Will alternative insulin delivery make subcutaneous route obsolete?

October 1, 2004

As pharmacists well know, subcutaneous insulin injections are a major barrier to diabetes treatment adherence. The injections are typically administered several times daily for those with Type 1 disease, and twice daily in some patients with Type 2. If several alternative delivery systems in the pipeline are successful, will they make the needle obsolete in diabetes management? Only time, and the realities of the marketplace and reimbursement issues, will tell.

As pharmacists well know, subcutaneous insulin injections are a major barrier to diabetes treatment adherence. The injections are typically administered several times daily for those with Type 1 disease, and twice daily in some patients with Type 2. If several alternative delivery systems in the pipeline are successful, will they make the needle obsolete in diabetes management? Only time, and the realities of the marketplace and reimbursement issues, will tell.

These alternative delivery systems are designed to make the administration of insulin more comfortable and therefore increase compliance. One commercially available device, the Medi-Jector Vision, still injects subcutaneously but bypasses the needle.

The Medi-Jector, manufactured by Antares Pharma, involves a pen-like syringe with preloaded insulin. The patient loads the syringe with the type of insulin he or she is prescribed and dials the correct dose. When the pen is pressed on the selected injection site, such as the forearm or thigh, the Medi-Jector releases a jet stream of insulin through a small orifice, and the insulin is deposited subcutaneously. According to Roger Harrison, CEO of Antares, the velocity of the jet stream allows it to penetrate the skin without using a needle.

In development Other therapies in development include an insulin spray that is identical in form to the metered-dose inhalers used to treat asthma, but lacking the inhalation step, and an insulin tablet that patients simply swallow.

The buccal spray formulation, being developed by Generex Biotechnology, based in Toronto, delivers insulin to the buccal cavity as a fine spray, using the company's RapidMist device.

"Our buccal insulin spray product is being developed for the treatment of both Type 1 and Type 2 diabetes," said Fabio Chianelli, manager of business development at Generex. "The product, known as Oralin, is currently in phase II-B clinical trials." However, the sojourn through the regulatory hoops will probably put commercial availability several years away, he said.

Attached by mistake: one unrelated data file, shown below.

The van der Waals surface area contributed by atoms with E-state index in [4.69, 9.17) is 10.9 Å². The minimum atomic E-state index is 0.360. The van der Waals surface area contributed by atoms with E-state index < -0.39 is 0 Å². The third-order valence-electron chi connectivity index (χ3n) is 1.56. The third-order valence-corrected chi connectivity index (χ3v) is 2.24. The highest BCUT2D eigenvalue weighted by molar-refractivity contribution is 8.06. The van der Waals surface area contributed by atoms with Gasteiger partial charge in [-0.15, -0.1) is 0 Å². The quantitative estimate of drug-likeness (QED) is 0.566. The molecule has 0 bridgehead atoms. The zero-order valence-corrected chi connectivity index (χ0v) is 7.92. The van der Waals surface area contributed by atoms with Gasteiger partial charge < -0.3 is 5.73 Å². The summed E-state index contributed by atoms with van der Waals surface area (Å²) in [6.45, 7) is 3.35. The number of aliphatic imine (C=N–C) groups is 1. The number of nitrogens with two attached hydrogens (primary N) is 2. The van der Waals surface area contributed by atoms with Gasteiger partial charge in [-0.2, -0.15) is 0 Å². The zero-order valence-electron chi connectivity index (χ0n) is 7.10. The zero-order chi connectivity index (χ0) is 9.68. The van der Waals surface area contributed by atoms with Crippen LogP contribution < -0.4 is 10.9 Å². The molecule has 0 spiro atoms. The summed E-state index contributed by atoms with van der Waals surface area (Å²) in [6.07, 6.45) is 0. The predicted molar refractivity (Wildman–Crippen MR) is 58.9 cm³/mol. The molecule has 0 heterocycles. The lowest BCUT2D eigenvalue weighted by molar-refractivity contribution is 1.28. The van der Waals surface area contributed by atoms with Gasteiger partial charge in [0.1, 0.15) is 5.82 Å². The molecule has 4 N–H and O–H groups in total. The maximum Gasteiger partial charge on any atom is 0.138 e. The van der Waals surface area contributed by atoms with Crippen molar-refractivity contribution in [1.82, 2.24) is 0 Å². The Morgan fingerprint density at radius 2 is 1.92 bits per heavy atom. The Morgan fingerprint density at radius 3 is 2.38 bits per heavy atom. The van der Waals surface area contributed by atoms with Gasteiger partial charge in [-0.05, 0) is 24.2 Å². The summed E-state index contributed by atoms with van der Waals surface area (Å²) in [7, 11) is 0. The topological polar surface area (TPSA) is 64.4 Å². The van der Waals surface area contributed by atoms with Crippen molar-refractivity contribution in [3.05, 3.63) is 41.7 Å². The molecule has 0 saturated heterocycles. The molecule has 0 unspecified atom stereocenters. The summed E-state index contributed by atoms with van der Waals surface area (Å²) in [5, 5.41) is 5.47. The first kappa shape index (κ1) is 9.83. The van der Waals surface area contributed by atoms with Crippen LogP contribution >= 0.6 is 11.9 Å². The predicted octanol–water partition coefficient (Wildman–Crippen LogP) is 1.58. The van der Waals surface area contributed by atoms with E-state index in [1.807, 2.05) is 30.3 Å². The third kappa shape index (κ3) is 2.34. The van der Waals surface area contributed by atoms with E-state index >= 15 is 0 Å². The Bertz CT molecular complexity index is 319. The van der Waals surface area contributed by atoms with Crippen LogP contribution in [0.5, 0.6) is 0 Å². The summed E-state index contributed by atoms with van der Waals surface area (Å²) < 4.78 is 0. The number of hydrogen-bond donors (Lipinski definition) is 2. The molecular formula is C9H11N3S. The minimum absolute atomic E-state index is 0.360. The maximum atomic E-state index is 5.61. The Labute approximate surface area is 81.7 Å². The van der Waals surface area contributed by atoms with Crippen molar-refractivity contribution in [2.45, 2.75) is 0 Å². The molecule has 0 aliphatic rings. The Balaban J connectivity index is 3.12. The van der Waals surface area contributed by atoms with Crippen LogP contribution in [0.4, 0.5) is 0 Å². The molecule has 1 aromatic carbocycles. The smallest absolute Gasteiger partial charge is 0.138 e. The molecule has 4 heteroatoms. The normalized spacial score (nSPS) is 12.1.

The company decided that patients would likely accept the metered-dose spray, since metered-dose inhalers for the treatment of asthma are ubiquitous.

However, the patient does not inhale with the buccal spray devices. Instead, the drug is sprayed onto the buccal mucosa. From there, the high-speed spray allows the drug to be rapidly absorbed into the bloodstream. The deposition of the drug onto the buccal mucosa also allows the developers to bypass earlier concerns about any risks to lung tissue that have been raised regarding investigative inhaled insulin formulations, Chianelli explained.

The pill form of insulin being developed by Emisphere Technologies is one of several therapies the company has in the pipeline. The firm's mission is to identify ways of delivering oral therapies that historically have required injection or inhalation. Steve Dinh, VP for research and technology development, discussed the company's investigational oral insulin formulation.

"We have demonstrated that we can deliver insulin orally in healthy volunteers, and in patients with Type 1 and Type 2 diabetes," Dinh said. "The study involving healthy volunteers was a proof-of-concept study." In that study, the investigators were able to show that the insulin was delivered systemically and that the volunteers had a corresponding drop in glucose.

"In that study, we were also able to show that c-peptides, a marker for spontaneously produced insulin, were turned off," he added. "In other words, the insulin that was measured came from exogenous insulin." Therefore, he said, the proof-of-concept study showed that insulin can be delivered orally in a tablet form and that it is biologically active.

"The studies involving people with Type 1 and Type 2 diabetes were intended to determine whether insulin delivered orally is effective in managing such patients' disease," he added. "With Type 1 disease, because patients do not produce insulin at all, any detection of insulin would mean that it came from the orally delivered drug." In the Type 2 studies, the investigators were able to demonstrate that their oral insulin formulation could mimic the first-phase insulin response seen with conventional insulin therapy.